Last week, I looked at Marco Estrada as a potential relief option and came away unimpressed. Now, we'll look at his potential as the fifth starter in the rotation. At this point, it should be no surprise to anyone reading this that Estrada has some some big ups-and-downs the last couple years. Consider the following table:
2014 is split out to isolate his innings as a starter in the last column; of his 138 innings in 2012, nine were in the bullpen but it's not meaningful to split out. Below is his value according to both FanGraphs (fWAR based on FIP and popups) Baseball-Reference (bWAR, based on RA/9 with adjustments for quality of opposition, team defence, and park). What jumps out?
Estrada's decline is a lot bigger measured by fWAR than by bWAR. This is highly unusual. Normally when a pitcher collapses, it's due in strong part to his BABIP spiking and/or his strand rate plummeting, which causes his run allowed (thus bWAR) to balloon. On the other hand, FIP is just based on strikeouts, walks and home runs, the first two of which are much more stable, so fWAR tends to be a lot less volatile than bWAR.
This was not the case for Estrada. Whereas fWAR saw Estrada as a well above average, frontline pitcher in 2012, bWAR saw him as a backend type to begin with. The evaluations aligned nicely in 2013, but in 2014 bWAR evaluated Estrada as a replacement level starter where fWAR overshot that deep into sub-replacement territory.
In fact, the sheer magnitude of his decline from 2012 to 2014 by fWAR is stunning. The season numbers show a decline of 3.5 wins, but even that is masked by decent relief numbers in 2014. As a starter, the decline is four wins, from 3.2 to -0.8. And even that understates things since he wasn't a full time starter. Extrapolating to 180 innings in each year, Estrada went from +4.2 wins/180 innings to -1.3 wins/180, a swing of 5.5 wins. That's the difference between an ace and a scrub. So who's the real Estrada? And what should be used to measure him?
To drill down and try to reconcile this discrepancy and figure out what can be expected going forward, I'm going to take the two metrics driving these systems (FIP and RA/9) and "bridge" from 2012 to 2014 (starting only) by looking at how their components changed and what was the overall effect. Since fWAR includes an adjustment for popups that is not included in FIP, I'll use an adjusted FIP that includes it. I've also adjusted it so the denominator is based on PA rather than IP so it is truly fielding independent (this actually has little effect for Estrada).
Starting with FIP:
In 2012, Estrada posted an adjusted FIP of 3.10, significantly better than his actual FIP of 3.35 because he induced a ton of popups (about 5.5% of all PA vs. 2.4% league average). By 2014, it was over 2.5 runs higher at 5.57, also better than his actual starting FIP of 5.73).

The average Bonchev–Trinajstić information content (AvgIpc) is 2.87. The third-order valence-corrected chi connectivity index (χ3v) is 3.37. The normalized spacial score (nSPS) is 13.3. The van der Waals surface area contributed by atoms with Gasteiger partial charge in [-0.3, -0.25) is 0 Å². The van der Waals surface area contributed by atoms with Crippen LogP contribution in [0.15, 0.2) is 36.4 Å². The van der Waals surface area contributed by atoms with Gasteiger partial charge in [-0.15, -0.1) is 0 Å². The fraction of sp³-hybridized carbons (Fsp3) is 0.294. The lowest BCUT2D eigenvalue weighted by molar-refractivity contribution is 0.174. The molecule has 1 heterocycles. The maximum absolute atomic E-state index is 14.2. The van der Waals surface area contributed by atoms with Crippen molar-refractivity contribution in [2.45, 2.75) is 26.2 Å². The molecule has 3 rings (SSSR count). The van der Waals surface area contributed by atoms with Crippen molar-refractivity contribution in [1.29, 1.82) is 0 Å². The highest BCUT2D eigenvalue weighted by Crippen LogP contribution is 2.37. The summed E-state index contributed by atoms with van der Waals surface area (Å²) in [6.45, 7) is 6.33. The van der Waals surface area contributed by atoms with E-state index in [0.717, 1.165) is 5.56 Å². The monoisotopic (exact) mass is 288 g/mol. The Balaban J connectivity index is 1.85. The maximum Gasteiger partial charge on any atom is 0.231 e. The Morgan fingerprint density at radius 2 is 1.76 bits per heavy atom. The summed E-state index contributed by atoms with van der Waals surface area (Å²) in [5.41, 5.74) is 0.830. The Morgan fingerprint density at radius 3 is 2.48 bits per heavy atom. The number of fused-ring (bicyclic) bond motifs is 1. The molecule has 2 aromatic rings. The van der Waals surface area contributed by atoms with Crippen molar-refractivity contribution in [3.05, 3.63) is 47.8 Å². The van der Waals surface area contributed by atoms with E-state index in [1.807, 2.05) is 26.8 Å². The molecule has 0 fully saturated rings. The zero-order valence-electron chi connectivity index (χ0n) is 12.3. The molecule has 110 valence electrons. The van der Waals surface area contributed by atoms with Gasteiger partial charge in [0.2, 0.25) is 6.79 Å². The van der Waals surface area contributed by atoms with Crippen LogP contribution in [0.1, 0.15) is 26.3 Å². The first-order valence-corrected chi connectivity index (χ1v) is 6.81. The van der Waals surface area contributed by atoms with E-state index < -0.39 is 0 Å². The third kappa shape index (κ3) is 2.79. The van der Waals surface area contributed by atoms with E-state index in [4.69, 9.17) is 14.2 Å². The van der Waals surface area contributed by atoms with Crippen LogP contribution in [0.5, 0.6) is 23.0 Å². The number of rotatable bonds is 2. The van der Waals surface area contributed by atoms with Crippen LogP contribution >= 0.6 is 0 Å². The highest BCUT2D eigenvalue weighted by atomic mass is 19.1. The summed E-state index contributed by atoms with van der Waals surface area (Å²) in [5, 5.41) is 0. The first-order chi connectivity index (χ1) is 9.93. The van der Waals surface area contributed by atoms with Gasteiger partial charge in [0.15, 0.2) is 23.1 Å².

The first thing to note was the decline was broad-based: Estrada went backwards in all components. His strikeout rate fell from 25.2% to 20.5%, which was responsible for his FIP increasing by 0.43. BB* is walks and hit batsmen, and that rate increased from 4.7% to 8.2%, contributing a 0.39 increase in FIP. Estrada also induced fewer popups, though was the smallest factor adding 0.11 to his FIP.
It should come as no surprise (at least if you read Part 1!) that home runs were a huge problem. But the magnitude is remarkable, adding 1.54 to his FIP, or almost twice everything else. And it's not like Estrada was starting from a small base, as in 2012 he had a HR/FB rate of 10.2%, or right around league average. Basically, if everything else stayed at his 2014 rates, but his home runs went back to their average-ish 2014 rate, he's have a FIP around 4.00, which would be quite good for a 5th starter.
Here is the same chart for RA/9, though it's quite a bit messier:
Bridging RA/9 is a lot more involved. Context is the factors Baseball-Reference adjusts for, though it's a small factor of just -0.07 RA/9, mostly due to the decline in offensive production from 2012 to 2014. As with FIP, there's the effects of strikeouts, walks and HBP. The numbers are slightly different because FIP uses fixed run value for each event, whereas for bridging RA/9 I used the actual run values for events in each season. Overall, there's little difference, with those factors adding 0.81 to Estrada's FIP, compared to 0.86 to his runs allowed.
Next are two factors not included in FIP, the damage done by singles, doubles and triples (the latter two grouped together since there are so few triples). Basically, this is what is the "BABIP effect". Allowing fewer singles in 2014 saved Estrada about 0.30 RA/9 compared to 2012; allowing fewer doubles and triples saved another 0.39 RA/9. In total then, "BABIP" factors saved Estrada a considerable 0.69 RA/9, which lines up with his BABIP declining from .298 to .253. Fly ball pitchers like Estrada can have lower BABIPs, so while the .298 was probably due to come down, the .253 is likely to regress a fair bit the other way.
Interestingly, the net effect of all these factors is just +0.10 RA/9, pretty close to 2012. But once again, the home runs dwarf everything else, adding the same 1.54 to his RA/9 as his FIP. This would take his RA/9 to 5.67 (close to his FIP incidentally), but his actual RA/9 was only 5.05. The difference is in the "other" column, and it basically amounts to the sequencing of events and stranding of runners. In general, this doesn't tend to persist for pitchers. Basically, despite a lot of other things going wrong, Estrada had some luck on his side.
In summary then, Estrada's collapse had multiple causes. Home runs were certainly the biggest, but walks and strikeouts were important causes too and should not be minimized. Tomorrow we'll look at what extent we should expect these to bounce back, and his popups and BABIP suppression too.